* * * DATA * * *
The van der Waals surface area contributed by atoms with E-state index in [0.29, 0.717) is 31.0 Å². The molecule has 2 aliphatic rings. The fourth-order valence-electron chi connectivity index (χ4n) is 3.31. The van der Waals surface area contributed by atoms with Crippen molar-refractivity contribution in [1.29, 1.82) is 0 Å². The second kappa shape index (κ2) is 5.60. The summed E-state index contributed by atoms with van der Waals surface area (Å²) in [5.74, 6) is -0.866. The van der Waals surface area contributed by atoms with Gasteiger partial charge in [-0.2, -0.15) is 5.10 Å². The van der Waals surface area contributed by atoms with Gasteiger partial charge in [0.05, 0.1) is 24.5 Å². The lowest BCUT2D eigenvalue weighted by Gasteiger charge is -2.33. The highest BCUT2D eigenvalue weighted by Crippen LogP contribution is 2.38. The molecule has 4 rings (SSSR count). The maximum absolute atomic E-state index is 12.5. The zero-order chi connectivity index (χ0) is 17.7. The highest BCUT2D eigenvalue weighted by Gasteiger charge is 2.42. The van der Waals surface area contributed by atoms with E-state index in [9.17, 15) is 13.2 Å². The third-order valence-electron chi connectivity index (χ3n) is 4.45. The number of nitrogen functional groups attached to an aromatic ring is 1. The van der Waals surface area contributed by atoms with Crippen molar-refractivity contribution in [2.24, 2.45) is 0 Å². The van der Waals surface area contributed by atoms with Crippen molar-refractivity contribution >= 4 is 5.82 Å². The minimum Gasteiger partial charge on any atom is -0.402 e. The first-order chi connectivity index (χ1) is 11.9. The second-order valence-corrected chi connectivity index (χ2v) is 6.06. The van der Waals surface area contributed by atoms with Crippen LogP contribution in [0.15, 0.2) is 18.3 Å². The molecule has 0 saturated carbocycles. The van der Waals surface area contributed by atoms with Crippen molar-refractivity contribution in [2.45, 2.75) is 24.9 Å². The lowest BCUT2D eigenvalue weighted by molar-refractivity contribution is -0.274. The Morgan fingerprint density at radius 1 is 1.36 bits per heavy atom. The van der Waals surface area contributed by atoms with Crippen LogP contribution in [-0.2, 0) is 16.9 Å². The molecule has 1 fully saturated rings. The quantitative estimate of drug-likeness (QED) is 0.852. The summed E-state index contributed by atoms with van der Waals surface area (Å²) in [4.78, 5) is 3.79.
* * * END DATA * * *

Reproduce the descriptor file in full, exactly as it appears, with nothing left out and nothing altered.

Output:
The van der Waals surface area contributed by atoms with E-state index in [0.29, 0.717) is 31.0 Å². The molecule has 2 aliphatic rings. The fourth-order valence-electron chi connectivity index (χ4n) is 3.31. The van der Waals surface area contributed by atoms with Crippen molar-refractivity contribution in [1.29, 1.82) is 0 Å². The second kappa shape index (κ2) is 5.60. The summed E-state index contributed by atoms with van der Waals surface area (Å²) in [5.74, 6) is -0.866. The van der Waals surface area contributed by atoms with Gasteiger partial charge in [-0.2, -0.15) is 5.10 Å². The van der Waals surface area contributed by atoms with Gasteiger partial charge in [0.05, 0.1) is 24.5 Å². The lowest BCUT2D eigenvalue weighted by Gasteiger charge is -2.33. The highest BCUT2D eigenvalue weighted by Crippen LogP contribution is 2.38. The molecule has 4 rings (SSSR count). The maximum absolute atomic E-state index is 12.5. The zero-order chi connectivity index (χ0) is 17.7. The highest BCUT2D eigenvalue weighted by Gasteiger charge is 2.42. The van der Waals surface area contributed by atoms with E-state index in [9.17, 15) is 13.2 Å². The third-order valence-electron chi connectivity index (χ3n) is 4.45. The number of nitrogen functional groups attached to an aromatic ring is 1. The van der Waals surface area contributed by atoms with Crippen molar-refractivity contribution in [2.24, 2.45) is 0 Å². The van der Waals surface area contributed by atoms with Crippen molar-refractivity contribution >= 4 is 5.82 Å². The minimum Gasteiger partial charge on any atom is -0.402 e. The first-order chi connectivity index (χ1) is 11.9. The second-order valence-corrected chi connectivity index (χ2v) is 6.06. The van der Waals surface area contributed by atoms with Crippen LogP contribution in [0.15, 0.2) is 18.3 Å². The molecule has 0 saturated carbocycles. The van der Waals surface area contributed by atoms with Crippen molar-refractivity contribution in [2.45, 2.75) is 24.9 Å². The lowest BCUT2D eigenvalue weighted by molar-refractivity contribution is -0.274. The Morgan fingerprint density at radius 1 is 1.36 bits per heavy atom. The van der Waals surface area contributed by atoms with Crippen LogP contribution in [-0.2, 0) is 16.9 Å². The molecule has 1 fully saturated rings. The quantitative estimate of drug-likeness (QED) is 0.852. The summed E-state index contributed by atoms with van der Waals surface area (Å²) in [4.78, 5) is 3.79.